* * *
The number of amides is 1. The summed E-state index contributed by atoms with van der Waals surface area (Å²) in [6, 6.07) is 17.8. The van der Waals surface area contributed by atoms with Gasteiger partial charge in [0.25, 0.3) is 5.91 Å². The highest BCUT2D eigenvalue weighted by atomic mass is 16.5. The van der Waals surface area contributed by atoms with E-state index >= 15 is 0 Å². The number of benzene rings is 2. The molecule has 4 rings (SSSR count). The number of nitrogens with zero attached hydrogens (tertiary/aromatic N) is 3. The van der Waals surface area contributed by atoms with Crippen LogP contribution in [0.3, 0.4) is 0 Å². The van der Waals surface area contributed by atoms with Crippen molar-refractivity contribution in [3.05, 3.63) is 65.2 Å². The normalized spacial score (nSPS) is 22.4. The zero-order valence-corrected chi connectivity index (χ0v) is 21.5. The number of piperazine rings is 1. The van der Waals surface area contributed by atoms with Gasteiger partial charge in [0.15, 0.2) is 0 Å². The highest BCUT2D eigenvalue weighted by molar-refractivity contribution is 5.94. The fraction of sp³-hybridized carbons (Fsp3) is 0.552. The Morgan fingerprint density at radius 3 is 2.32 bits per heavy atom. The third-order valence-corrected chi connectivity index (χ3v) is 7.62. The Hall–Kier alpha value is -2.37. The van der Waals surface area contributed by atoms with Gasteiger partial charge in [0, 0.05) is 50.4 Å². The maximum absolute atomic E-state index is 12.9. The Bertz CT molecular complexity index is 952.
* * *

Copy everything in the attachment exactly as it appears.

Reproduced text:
The number of amides is 1. The summed E-state index contributed by atoms with van der Waals surface area (Å²) in [6, 6.07) is 17.8. The van der Waals surface area contributed by atoms with Gasteiger partial charge in [0.25, 0.3) is 5.91 Å². The highest BCUT2D eigenvalue weighted by atomic mass is 16.5. The van der Waals surface area contributed by atoms with E-state index >= 15 is 0 Å². The number of benzene rings is 2. The molecule has 4 rings (SSSR count). The number of nitrogens with zero attached hydrogens (tertiary/aromatic N) is 3. The van der Waals surface area contributed by atoms with Crippen LogP contribution in [0.3, 0.4) is 0 Å². The van der Waals surface area contributed by atoms with Crippen molar-refractivity contribution in [3.05, 3.63) is 65.2 Å². The normalized spacial score (nSPS) is 22.4. The zero-order valence-corrected chi connectivity index (χ0v) is 21.5. The number of piperazine rings is 1. The van der Waals surface area contributed by atoms with Gasteiger partial charge in [0.15, 0.2) is 0 Å². The highest BCUT2D eigenvalue weighted by molar-refractivity contribution is 5.94. The fraction of sp³-hybridized carbons (Fsp3) is 0.552. The Morgan fingerprint density at radius 3 is 2.32 bits per heavy atom. The third-order valence-corrected chi connectivity index (χ3v) is 7.62. The Hall–Kier alpha value is -2.37. The van der Waals surface area contributed by atoms with Gasteiger partial charge in [0, 0.05) is 50.4 Å². The maximum absolute atomic E-state index is 12.9. The Bertz CT molecular complexity index is 952.